I get this question, a LOT. It’s usually comes after I try to explain what made me first go vegan in the first place – which was primarily for health reasons (Liver and Gallbladder problems). Clearly, there are many reasons to be vegan or vegetarian, but this was the tip of the iceburg of my journey.
Around the time I started struggling with the idea of avoiding animal fats, my husband got a copy of Popular Science – a green issue.
We’ve often discussed the ecological implications of many of the choices we, as humans, make. One thing in particular that made me especially angry about society is our affinity for waste. It’s more important to people that shelves be full to overflowing and that coolers be packed with more meat than the people in that region will use than it is being realistic about our consumption.
Perhaps if people were actually required to pre-order meat we would reduce waste and consumption – but the fact of the matter is, we live in a microwave society – we expect meat to be dyed a certain color so it looks fresh, neatly wrapped, and ready and available for the picking at any whim.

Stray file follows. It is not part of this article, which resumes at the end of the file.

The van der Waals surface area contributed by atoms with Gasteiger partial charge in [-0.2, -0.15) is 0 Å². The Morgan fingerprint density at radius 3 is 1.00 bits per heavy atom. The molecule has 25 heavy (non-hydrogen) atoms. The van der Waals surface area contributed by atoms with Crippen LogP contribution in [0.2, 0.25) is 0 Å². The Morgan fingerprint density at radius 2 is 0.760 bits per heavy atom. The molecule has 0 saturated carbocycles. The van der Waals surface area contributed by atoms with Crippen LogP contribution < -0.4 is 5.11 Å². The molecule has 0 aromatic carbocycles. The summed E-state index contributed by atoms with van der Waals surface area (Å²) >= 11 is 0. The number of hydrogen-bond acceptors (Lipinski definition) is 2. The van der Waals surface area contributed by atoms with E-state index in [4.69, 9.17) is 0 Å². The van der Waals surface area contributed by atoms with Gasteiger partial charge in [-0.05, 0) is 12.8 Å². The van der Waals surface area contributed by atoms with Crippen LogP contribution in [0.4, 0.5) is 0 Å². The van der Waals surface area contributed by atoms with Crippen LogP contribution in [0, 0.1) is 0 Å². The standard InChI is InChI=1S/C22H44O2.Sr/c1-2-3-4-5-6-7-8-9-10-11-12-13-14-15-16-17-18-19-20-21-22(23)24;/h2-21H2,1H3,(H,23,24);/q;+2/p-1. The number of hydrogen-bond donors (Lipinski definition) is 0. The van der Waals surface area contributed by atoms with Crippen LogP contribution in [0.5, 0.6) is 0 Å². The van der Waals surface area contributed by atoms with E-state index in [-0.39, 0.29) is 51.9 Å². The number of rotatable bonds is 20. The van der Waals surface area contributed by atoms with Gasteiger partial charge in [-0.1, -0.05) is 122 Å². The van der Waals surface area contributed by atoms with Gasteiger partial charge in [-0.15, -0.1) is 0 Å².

So what does this have to do with fish and that issue of Popular Science? In the issue, they discussed the growing number of dead zones in the ocean. While the article didn’t directly address the impact of overfishing, but rather our chemical dependence, it got me to thinking and eventually lead me to making a choice to do my best to reduce my impact in all areas of my life.
Me eliminating my meat and fish consumption isn’t going to change the world, but I will do my part.
In her blog, Robbi shares an inspiring and positive vision she has for change. I think it’s a beautiful representation of the view we can take on such a morbid situation.